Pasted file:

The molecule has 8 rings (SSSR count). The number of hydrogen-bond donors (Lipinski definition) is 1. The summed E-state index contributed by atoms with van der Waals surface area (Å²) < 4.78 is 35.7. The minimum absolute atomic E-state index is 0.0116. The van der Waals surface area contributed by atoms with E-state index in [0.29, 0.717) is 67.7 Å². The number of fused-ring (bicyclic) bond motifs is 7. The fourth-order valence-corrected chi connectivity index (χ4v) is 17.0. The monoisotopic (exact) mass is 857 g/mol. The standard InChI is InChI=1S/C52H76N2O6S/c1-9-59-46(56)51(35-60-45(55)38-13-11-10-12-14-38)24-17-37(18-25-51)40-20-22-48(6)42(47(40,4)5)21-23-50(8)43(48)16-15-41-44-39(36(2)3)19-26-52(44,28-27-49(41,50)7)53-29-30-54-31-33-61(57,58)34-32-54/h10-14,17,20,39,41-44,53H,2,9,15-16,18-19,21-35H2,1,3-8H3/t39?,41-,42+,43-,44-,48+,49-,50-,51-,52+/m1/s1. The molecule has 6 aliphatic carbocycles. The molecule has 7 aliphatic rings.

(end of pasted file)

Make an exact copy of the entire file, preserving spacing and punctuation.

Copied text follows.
The molecule has 8 rings (SSSR count). The number of hydrogen-bond donors (Lipinski definition) is 1. The summed E-state index contributed by atoms with van der Waals surface area (Å²) < 4.78 is 35.7. The minimum absolute atomic E-state index is 0.0116. The van der Waals surface area contributed by atoms with E-state index in [0.29, 0.717) is 67.7 Å². The number of fused-ring (bicyclic) bond motifs is 7. The fourth-order valence-corrected chi connectivity index (χ4v) is 17.0. The monoisotopic (exact) mass is 857 g/mol. The standard InChI is InChI=1S/C52H76N2O6S/c1-9-59-46(56)51(35-60-45(55)38-13-11-10-12-14-38)24-17-37(18-25-51)40-20-22-48(6)42(47(40,4)5)21-23-50(8)43(48)16-15-41-44-39(36(2)3)19-26-52(44,28-27-49(41,50)7)53-29-30-54-31-33-61(57,58)34-32-54/h10-14,17,20,39,41-44,53H,2,9,15-16,18-19,21-35H2,1,3-8H3/t39?,41-,42+,43-,44-,48+,49-,50-,51-,52+/m1/s1. The molecule has 6 aliphatic carbocycles. The molecule has 7 aliphatic rings.